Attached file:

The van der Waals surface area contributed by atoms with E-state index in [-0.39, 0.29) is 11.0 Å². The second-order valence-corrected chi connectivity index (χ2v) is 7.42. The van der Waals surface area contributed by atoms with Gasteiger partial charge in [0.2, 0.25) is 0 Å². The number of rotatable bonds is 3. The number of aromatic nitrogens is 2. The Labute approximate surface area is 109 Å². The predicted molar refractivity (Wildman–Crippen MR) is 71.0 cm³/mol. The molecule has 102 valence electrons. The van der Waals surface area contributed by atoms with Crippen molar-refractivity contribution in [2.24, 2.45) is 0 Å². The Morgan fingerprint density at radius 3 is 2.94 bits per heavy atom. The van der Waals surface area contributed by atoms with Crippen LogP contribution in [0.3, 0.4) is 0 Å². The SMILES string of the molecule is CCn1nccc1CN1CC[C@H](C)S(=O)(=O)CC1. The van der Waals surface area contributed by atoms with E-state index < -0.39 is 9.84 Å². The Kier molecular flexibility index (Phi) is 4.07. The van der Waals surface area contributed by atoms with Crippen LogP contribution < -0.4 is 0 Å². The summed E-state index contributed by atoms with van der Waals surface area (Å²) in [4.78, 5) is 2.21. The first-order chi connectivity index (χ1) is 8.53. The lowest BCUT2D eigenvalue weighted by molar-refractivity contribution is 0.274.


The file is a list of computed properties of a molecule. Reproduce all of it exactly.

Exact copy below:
The van der Waals surface area contributed by atoms with E-state index in [-0.39, 0.29) is 11.0 Å². The second-order valence-corrected chi connectivity index (χ2v) is 7.42. The van der Waals surface area contributed by atoms with Gasteiger partial charge in [0.2, 0.25) is 0 Å². The number of rotatable bonds is 3. The number of aromatic nitrogens is 2. The Labute approximate surface area is 109 Å². The predicted molar refractivity (Wildman–Crippen MR) is 71.0 cm³/mol. The molecule has 102 valence electrons. The van der Waals surface area contributed by atoms with Crippen molar-refractivity contribution in [2.24, 2.45) is 0 Å². The Morgan fingerprint density at radius 3 is 2.94 bits per heavy atom. The van der Waals surface area contributed by atoms with Crippen LogP contribution in [0.3, 0.4) is 0 Å². The SMILES string of the molecule is CCn1nccc1CN1CC[C@H](C)S(=O)(=O)CC1. The van der Waals surface area contributed by atoms with E-state index < -0.39 is 9.84 Å². The Kier molecular flexibility index (Phi) is 4.07. The van der Waals surface area contributed by atoms with Crippen LogP contribution < -0.4 is 0 Å². The summed E-state index contributed by atoms with van der Waals surface area (Å²) in [4.78, 5) is 2.21. The first-order chi connectivity index (χ1) is 8.53. The lowest BCUT2D eigenvalue weighted by molar-refractivity contribution is 0.274.